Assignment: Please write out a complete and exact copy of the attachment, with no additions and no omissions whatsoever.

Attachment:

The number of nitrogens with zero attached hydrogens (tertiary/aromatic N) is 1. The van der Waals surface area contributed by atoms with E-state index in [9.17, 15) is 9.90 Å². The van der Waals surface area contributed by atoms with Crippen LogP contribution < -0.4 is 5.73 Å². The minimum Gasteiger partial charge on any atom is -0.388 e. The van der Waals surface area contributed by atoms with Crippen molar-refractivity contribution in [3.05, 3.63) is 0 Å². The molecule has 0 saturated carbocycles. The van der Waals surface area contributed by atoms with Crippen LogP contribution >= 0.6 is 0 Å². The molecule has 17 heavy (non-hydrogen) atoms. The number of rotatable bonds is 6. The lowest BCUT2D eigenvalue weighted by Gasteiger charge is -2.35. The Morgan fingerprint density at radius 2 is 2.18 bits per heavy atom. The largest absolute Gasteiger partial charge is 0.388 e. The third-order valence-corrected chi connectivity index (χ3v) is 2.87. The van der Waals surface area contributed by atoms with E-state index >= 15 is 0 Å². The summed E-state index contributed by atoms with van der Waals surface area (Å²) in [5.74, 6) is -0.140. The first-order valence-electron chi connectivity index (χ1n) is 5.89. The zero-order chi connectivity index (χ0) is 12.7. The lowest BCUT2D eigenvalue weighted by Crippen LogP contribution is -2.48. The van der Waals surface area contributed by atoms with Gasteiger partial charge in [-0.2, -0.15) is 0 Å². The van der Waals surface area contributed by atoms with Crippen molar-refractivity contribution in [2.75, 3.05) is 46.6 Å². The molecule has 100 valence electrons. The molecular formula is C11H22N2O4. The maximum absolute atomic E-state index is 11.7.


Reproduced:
The number of nitrogens with zero attached hydrogens (tertiary/aromatic N) is 1. The van der Waals surface area contributed by atoms with E-state index in [9.17, 15) is 9.90 Å². The van der Waals surface area contributed by atoms with Crippen LogP contribution < -0.4 is 5.73 Å². The minimum Gasteiger partial charge on any atom is -0.388 e. The van der Waals surface area contributed by atoms with Crippen molar-refractivity contribution in [3.05, 3.63) is 0 Å². The molecule has 0 saturated carbocycles. The van der Waals surface area contributed by atoms with Crippen LogP contribution >= 0.6 is 0 Å². The molecule has 17 heavy (non-hydrogen) atoms. The number of rotatable bonds is 6. The lowest BCUT2D eigenvalue weighted by Gasteiger charge is -2.35. The Morgan fingerprint density at radius 2 is 2.18 bits per heavy atom. The largest absolute Gasteiger partial charge is 0.388 e. The third-order valence-corrected chi connectivity index (χ3v) is 2.87. The van der Waals surface area contributed by atoms with E-state index >= 15 is 0 Å². The summed E-state index contributed by atoms with van der Waals surface area (Å²) in [5.74, 6) is -0.140. The first-order valence-electron chi connectivity index (χ1n) is 5.89. The zero-order chi connectivity index (χ0) is 12.7. The lowest BCUT2D eigenvalue weighted by Crippen LogP contribution is -2.48. The van der Waals surface area contributed by atoms with Gasteiger partial charge in [-0.2, -0.15) is 0 Å². The van der Waals surface area contributed by atoms with Crippen molar-refractivity contribution in [2.75, 3.05) is 46.6 Å². The molecule has 100 valence electrons. The molecular formula is C11H22N2O4. The maximum absolute atomic E-state index is 11.7.